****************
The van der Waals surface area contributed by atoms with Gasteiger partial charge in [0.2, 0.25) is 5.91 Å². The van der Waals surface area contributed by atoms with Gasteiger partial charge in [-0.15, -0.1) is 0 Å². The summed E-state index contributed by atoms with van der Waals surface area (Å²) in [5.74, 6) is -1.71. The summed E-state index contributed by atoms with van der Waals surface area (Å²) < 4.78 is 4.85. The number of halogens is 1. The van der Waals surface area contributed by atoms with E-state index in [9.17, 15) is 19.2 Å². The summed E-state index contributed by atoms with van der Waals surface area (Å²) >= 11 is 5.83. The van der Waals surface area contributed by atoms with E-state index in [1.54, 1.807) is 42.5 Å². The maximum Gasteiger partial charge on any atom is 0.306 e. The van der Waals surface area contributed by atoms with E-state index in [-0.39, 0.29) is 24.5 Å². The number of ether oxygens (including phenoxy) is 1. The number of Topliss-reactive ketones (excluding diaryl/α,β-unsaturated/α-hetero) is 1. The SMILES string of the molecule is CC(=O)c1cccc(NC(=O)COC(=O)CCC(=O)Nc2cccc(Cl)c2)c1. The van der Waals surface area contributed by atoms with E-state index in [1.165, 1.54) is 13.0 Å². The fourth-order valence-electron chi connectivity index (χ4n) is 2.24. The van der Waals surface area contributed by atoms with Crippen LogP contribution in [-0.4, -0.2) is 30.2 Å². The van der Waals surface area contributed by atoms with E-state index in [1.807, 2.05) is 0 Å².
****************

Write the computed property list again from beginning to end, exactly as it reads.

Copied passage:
The van der Waals surface area contributed by atoms with Gasteiger partial charge in [0.2, 0.25) is 5.91 Å². The van der Waals surface area contributed by atoms with Gasteiger partial charge in [-0.15, -0.1) is 0 Å². The summed E-state index contributed by atoms with van der Waals surface area (Å²) in [5.74, 6) is -1.71. The summed E-state index contributed by atoms with van der Waals surface area (Å²) < 4.78 is 4.85. The number of halogens is 1. The van der Waals surface area contributed by atoms with E-state index in [9.17, 15) is 19.2 Å². The summed E-state index contributed by atoms with van der Waals surface area (Å²) >= 11 is 5.83. The van der Waals surface area contributed by atoms with E-state index in [1.54, 1.807) is 42.5 Å². The maximum Gasteiger partial charge on any atom is 0.306 e. The van der Waals surface area contributed by atoms with E-state index in [-0.39, 0.29) is 24.5 Å². The number of ether oxygens (including phenoxy) is 1. The number of Topliss-reactive ketones (excluding diaryl/α,β-unsaturated/α-hetero) is 1. The SMILES string of the molecule is CC(=O)c1cccc(NC(=O)COC(=O)CCC(=O)Nc2cccc(Cl)c2)c1. The van der Waals surface area contributed by atoms with E-state index in [1.165, 1.54) is 13.0 Å². The fourth-order valence-electron chi connectivity index (χ4n) is 2.24. The van der Waals surface area contributed by atoms with Crippen LogP contribution in [-0.4, -0.2) is 30.2 Å². The van der Waals surface area contributed by atoms with E-state index in [1.807, 2.05) is 0 Å².